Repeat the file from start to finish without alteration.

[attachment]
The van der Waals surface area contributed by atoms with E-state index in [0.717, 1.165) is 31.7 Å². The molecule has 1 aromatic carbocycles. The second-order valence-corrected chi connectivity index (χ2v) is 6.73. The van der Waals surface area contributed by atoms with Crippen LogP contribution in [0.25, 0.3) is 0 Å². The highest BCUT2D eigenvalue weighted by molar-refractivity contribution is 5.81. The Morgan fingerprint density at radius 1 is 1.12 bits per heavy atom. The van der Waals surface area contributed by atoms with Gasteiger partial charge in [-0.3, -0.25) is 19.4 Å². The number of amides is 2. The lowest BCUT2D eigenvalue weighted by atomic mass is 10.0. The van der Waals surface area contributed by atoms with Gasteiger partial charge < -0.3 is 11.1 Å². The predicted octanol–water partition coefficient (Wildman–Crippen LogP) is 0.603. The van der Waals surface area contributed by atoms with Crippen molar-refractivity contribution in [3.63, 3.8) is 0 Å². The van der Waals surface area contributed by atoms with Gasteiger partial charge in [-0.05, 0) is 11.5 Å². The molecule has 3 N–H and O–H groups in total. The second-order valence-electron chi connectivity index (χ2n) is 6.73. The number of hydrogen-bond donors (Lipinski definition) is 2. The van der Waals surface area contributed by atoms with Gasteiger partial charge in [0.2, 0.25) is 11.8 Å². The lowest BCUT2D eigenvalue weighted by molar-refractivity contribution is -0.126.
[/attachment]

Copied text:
The van der Waals surface area contributed by atoms with E-state index in [0.717, 1.165) is 31.7 Å². The molecule has 1 aromatic carbocycles. The second-order valence-corrected chi connectivity index (χ2v) is 6.73. The van der Waals surface area contributed by atoms with Crippen LogP contribution in [0.25, 0.3) is 0 Å². The highest BCUT2D eigenvalue weighted by molar-refractivity contribution is 5.81. The Morgan fingerprint density at radius 1 is 1.12 bits per heavy atom. The van der Waals surface area contributed by atoms with Gasteiger partial charge in [-0.3, -0.25) is 19.4 Å². The number of amides is 2. The lowest BCUT2D eigenvalue weighted by atomic mass is 10.0. The van der Waals surface area contributed by atoms with Gasteiger partial charge < -0.3 is 11.1 Å². The predicted octanol–water partition coefficient (Wildman–Crippen LogP) is 0.603. The van der Waals surface area contributed by atoms with Crippen molar-refractivity contribution in [3.63, 3.8) is 0 Å². The van der Waals surface area contributed by atoms with Gasteiger partial charge in [-0.05, 0) is 11.5 Å². The molecule has 3 N–H and O–H groups in total. The second-order valence-electron chi connectivity index (χ2n) is 6.73. The number of hydrogen-bond donors (Lipinski definition) is 2. The van der Waals surface area contributed by atoms with Gasteiger partial charge in [0.2, 0.25) is 11.8 Å². The lowest BCUT2D eigenvalue weighted by molar-refractivity contribution is -0.126.